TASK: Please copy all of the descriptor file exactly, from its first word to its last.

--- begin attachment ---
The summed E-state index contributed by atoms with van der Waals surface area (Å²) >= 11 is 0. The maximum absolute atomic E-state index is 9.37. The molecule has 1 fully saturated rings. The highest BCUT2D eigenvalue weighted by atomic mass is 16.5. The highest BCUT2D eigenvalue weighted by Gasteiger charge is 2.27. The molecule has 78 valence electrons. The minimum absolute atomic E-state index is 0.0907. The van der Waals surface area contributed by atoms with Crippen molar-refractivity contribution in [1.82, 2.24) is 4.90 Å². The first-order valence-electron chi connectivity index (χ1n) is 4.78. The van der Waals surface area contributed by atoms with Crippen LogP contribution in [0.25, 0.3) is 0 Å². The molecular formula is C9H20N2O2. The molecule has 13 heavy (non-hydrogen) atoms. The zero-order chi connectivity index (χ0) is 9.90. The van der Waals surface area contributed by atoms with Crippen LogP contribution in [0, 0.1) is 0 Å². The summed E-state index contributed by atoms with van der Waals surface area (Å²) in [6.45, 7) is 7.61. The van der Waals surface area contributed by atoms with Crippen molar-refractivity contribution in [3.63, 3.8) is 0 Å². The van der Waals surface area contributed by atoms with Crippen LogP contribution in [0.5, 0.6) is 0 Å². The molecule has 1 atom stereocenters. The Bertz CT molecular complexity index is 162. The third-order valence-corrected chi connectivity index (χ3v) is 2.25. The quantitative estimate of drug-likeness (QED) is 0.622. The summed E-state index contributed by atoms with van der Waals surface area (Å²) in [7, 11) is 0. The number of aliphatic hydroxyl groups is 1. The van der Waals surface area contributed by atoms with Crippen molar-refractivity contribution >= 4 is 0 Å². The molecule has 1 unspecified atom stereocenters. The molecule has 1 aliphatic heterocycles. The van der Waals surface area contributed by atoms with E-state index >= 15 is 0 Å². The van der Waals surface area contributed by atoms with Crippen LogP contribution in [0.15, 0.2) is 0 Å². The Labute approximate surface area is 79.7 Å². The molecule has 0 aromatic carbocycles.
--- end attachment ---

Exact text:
The summed E-state index contributed by atoms with van der Waals surface area (Å²) >= 11 is 0. The maximum absolute atomic E-state index is 9.37. The molecule has 1 fully saturated rings. The highest BCUT2D eigenvalue weighted by atomic mass is 16.5. The highest BCUT2D eigenvalue weighted by Gasteiger charge is 2.27. The molecule has 78 valence electrons. The minimum absolute atomic E-state index is 0.0907. The van der Waals surface area contributed by atoms with Crippen molar-refractivity contribution in [1.82, 2.24) is 4.90 Å². The first-order valence-electron chi connectivity index (χ1n) is 4.78. The van der Waals surface area contributed by atoms with Crippen LogP contribution in [0.25, 0.3) is 0 Å². The molecular formula is C9H20N2O2. The molecule has 13 heavy (non-hydrogen) atoms. The zero-order chi connectivity index (χ0) is 9.90. The van der Waals surface area contributed by atoms with Crippen LogP contribution in [0, 0.1) is 0 Å². The summed E-state index contributed by atoms with van der Waals surface area (Å²) in [6.45, 7) is 7.61. The van der Waals surface area contributed by atoms with Crippen molar-refractivity contribution in [3.63, 3.8) is 0 Å². The van der Waals surface area contributed by atoms with Crippen LogP contribution in [0.5, 0.6) is 0 Å². The molecule has 1 atom stereocenters. The Bertz CT molecular complexity index is 162. The third-order valence-corrected chi connectivity index (χ3v) is 2.25. The quantitative estimate of drug-likeness (QED) is 0.622. The summed E-state index contributed by atoms with van der Waals surface area (Å²) in [7, 11) is 0. The number of aliphatic hydroxyl groups is 1. The van der Waals surface area contributed by atoms with Crippen molar-refractivity contribution >= 4 is 0 Å². The molecule has 1 unspecified atom stereocenters. The molecule has 1 aliphatic heterocycles. The van der Waals surface area contributed by atoms with E-state index >= 15 is 0 Å². The van der Waals surface area contributed by atoms with Crippen LogP contribution in [0.15, 0.2) is 0 Å². The Labute approximate surface area is 79.7 Å². The molecule has 0 aromatic carbocycles.